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Turkish laws fail to protect women's right to choose

Turkey’s government asks whether "abortion is a disease.”
Demonstrators shout slogans as they march with placards during a protest against the government's plans on a new abortion law, in Istanbul June 17, 2012. Turkish Prime Minister Tayyip Erdogan said his government was preparing a draft bill on abortion and intended to enact it into law, a move likely to escalate a row over the practice which the Turkish leader has called "murder". Erdogan sparked outrage from women's groups, opposition lawmakers and media critics when he delivered two fiery speeches last mont

On Feb. 18, news broke that a 15-year-old under the care of Child Protective Services was a victim of rape. This crime was brought to light after authorities discovered that the girl was nine weeks pregnant. Child Protective Services sought permission for an abortion because the victim was a minor, the pregnancy had resulted from rape and, most important, the victim’s mental health was of concern. The courts denied permission to terminate the pregnancy of a child who had no choice in becoming pregnant.

On March 4 in Adana province, a 22-year-old woman attempted to commit suicide because she had been unexpectedly denied an abortion at a government hospital. Hearing this news, I could not help but recall the words spoken in June 2012 by Melih Gokcek, Ankara mayor and Justice and Development Party (AKP) member. Commenting on unintended pregnancies, Gokcek asserted, “What is the crime of the baby that he gets aborted? The pregnant woman should commit suicide instead.” It is rather disturbing to see that Gokcek’s wish might be coming to pass.

Indeed, since May 2012, abortion has become a much-politicized issue in Turkey. This development can be traced to a statement by Prime Minister Recep Tayyip Erdogan: “I see abortion as murder.” He added that he also has a problem with Caesarean sections. Erdogan wondered aloud, “Why should the government pay for these?” One can be certain that when Erdogan voices his opinion, it matters dearly in Turkey, affecting the lives of many, for better and for worse. The issue of a woman’s right to choose is no exception.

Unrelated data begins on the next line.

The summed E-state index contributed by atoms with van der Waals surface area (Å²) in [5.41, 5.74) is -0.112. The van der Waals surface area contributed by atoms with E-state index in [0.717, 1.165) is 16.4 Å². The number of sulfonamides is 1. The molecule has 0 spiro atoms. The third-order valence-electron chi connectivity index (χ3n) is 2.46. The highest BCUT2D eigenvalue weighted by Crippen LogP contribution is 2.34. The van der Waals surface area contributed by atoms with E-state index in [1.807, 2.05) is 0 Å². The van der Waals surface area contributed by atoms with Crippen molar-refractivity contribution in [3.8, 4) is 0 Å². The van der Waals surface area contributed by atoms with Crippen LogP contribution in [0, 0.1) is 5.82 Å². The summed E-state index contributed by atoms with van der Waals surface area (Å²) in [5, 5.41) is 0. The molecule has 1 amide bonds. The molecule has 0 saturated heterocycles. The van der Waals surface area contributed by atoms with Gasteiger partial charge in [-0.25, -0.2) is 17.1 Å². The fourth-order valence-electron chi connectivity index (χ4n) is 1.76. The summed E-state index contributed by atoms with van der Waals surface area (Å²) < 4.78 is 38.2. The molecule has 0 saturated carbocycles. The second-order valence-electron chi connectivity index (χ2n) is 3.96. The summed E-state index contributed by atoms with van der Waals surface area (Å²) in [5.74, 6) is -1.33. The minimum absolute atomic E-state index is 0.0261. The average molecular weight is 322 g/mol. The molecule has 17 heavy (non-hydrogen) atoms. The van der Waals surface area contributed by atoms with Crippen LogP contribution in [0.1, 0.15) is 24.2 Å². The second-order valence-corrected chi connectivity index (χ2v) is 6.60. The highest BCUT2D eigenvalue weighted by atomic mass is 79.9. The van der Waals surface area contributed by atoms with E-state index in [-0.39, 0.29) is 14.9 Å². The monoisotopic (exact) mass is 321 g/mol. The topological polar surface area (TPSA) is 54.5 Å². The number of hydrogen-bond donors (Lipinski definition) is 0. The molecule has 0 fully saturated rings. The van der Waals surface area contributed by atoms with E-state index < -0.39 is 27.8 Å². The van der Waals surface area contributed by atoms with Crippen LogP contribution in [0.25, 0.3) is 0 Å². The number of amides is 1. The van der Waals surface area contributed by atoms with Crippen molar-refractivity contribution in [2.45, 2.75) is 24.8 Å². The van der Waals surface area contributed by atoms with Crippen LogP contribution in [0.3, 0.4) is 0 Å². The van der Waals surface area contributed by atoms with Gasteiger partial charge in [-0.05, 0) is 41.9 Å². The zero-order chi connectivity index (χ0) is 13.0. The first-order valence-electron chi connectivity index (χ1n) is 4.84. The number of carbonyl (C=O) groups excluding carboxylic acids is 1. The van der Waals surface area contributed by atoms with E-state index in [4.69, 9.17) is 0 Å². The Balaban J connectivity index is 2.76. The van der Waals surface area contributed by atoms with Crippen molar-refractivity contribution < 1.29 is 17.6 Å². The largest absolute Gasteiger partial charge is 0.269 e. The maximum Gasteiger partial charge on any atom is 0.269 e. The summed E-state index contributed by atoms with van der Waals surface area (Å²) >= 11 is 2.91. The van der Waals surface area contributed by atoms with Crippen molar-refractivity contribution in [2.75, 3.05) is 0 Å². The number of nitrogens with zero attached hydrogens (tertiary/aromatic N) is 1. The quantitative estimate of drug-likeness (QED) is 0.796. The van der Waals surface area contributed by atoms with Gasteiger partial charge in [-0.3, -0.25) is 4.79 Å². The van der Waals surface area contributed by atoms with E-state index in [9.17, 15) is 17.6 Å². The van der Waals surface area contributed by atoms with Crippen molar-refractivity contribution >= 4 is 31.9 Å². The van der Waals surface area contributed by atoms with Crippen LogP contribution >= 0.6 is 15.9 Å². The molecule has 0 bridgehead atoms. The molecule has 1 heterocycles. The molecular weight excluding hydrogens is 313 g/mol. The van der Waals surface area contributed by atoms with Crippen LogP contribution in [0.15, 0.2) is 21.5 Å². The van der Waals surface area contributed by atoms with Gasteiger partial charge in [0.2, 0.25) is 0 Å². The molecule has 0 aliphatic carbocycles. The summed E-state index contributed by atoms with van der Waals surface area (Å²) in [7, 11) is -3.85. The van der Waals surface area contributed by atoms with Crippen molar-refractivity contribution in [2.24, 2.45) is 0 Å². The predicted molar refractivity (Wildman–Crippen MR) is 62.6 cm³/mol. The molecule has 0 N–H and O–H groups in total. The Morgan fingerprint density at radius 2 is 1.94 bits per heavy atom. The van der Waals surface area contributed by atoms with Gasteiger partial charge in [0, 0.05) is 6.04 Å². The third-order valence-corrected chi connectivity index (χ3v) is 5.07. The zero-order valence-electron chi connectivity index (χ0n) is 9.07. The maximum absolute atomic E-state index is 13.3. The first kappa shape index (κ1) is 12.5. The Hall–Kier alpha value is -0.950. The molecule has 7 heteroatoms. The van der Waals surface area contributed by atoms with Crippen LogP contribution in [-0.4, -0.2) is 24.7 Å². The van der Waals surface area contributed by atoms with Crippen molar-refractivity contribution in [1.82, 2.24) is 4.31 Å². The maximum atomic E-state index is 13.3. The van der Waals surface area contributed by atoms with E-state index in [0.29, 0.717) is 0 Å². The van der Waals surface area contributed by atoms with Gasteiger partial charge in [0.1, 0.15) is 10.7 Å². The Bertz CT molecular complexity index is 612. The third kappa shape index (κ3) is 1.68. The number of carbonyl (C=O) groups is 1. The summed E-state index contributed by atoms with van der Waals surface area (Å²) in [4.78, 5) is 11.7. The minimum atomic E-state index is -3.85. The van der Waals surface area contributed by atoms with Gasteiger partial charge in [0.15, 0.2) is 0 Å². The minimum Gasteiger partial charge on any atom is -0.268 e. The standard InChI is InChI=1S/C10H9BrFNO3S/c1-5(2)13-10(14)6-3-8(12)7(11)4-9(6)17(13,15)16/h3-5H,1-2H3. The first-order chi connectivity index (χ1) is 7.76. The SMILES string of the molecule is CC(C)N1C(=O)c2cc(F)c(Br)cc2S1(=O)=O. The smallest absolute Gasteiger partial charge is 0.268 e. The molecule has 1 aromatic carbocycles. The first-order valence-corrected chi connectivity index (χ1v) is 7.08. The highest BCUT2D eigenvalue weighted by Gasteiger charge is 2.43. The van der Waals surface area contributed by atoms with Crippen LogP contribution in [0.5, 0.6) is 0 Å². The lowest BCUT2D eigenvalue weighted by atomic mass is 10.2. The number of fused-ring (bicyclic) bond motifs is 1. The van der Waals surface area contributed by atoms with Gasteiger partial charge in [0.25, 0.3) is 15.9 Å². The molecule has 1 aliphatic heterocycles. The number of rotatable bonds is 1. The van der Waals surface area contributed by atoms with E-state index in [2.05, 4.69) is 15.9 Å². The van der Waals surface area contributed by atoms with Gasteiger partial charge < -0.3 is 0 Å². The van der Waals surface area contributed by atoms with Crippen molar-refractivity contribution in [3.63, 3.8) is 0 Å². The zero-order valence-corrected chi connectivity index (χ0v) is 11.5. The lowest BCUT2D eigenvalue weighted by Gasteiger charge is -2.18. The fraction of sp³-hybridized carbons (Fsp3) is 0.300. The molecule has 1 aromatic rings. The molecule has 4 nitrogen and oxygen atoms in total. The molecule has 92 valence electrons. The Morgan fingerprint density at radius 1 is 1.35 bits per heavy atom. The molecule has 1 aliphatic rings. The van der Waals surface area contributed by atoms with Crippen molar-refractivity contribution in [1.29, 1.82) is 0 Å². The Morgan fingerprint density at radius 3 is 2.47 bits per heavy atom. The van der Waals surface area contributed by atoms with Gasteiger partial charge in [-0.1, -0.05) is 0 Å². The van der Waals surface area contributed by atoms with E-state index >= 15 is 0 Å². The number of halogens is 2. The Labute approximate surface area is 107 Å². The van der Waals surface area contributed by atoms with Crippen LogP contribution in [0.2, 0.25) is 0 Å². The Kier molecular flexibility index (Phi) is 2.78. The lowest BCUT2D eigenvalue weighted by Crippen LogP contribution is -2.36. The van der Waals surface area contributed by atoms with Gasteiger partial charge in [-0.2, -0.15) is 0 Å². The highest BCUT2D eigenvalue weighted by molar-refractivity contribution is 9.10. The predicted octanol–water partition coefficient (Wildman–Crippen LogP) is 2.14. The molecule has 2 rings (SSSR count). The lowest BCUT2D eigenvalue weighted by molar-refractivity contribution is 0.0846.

In summer 2012, there were demonstrations in several cities against the possible banning of abortion. The AKP government did not, in the end, ban it. As with new restrictions placed on alcohol, Internet access and other personal choices, Erdogan was savvy enough to refrain from an outright prohibition. Hence, the AKP can rightfully claim, “There are no bans, just regulations.” Abortion remains legal in Turkey during the first 10 weeks of pregnancy. Every adult woman, married or single, has this right, but government hospitals no longer provide abortion services, because the government decided behind closed doors to stop funding them.

On March 11, a peculiar headline appeared in the press and on social media: “Turkish Society of Obstetrics and Gynecology: Abortion is banned covertly.” Things get a bit tricky here, because the law has not changed. The head of the OB/GYN association, Dr. Cansun Demir, told Al-Monitor, “The option to click on 'Abortion' is removed from our Web page.” Hence, his doctors can no longer approve this procedure, and the government will not cover the expense.

Demir explained, “The right to choose to terminate a pregnancy based on the woman’s decision is legal, but we cannot provide the service. What is left to medical doctors is either classifying any abortion as a medical necessity or redirecting the woman to seek private care to terminate the pregnancy.” Demir said they cannot comprehend or explain the legal basis of this change to the patients, because it appears to be arbitrary. 

One must give credit to the AKP ruling elites for their mastery in continually revising laws and regulations until they fit their particular worldview and interests. Hence, Minister of Health Mehmet Muezzinoglu was correct when he asserted, “Abortion is not banned.” Yet, no state hospital is allowed to perform the procedure because there are no longer funds allotted for it. When questioned further by a journalist, Muezzinoglu shot back, “Is abortion a disease? No. Why should the government pay for it? The laws have not changed. They are the same. What issue are you trying to abuse here?”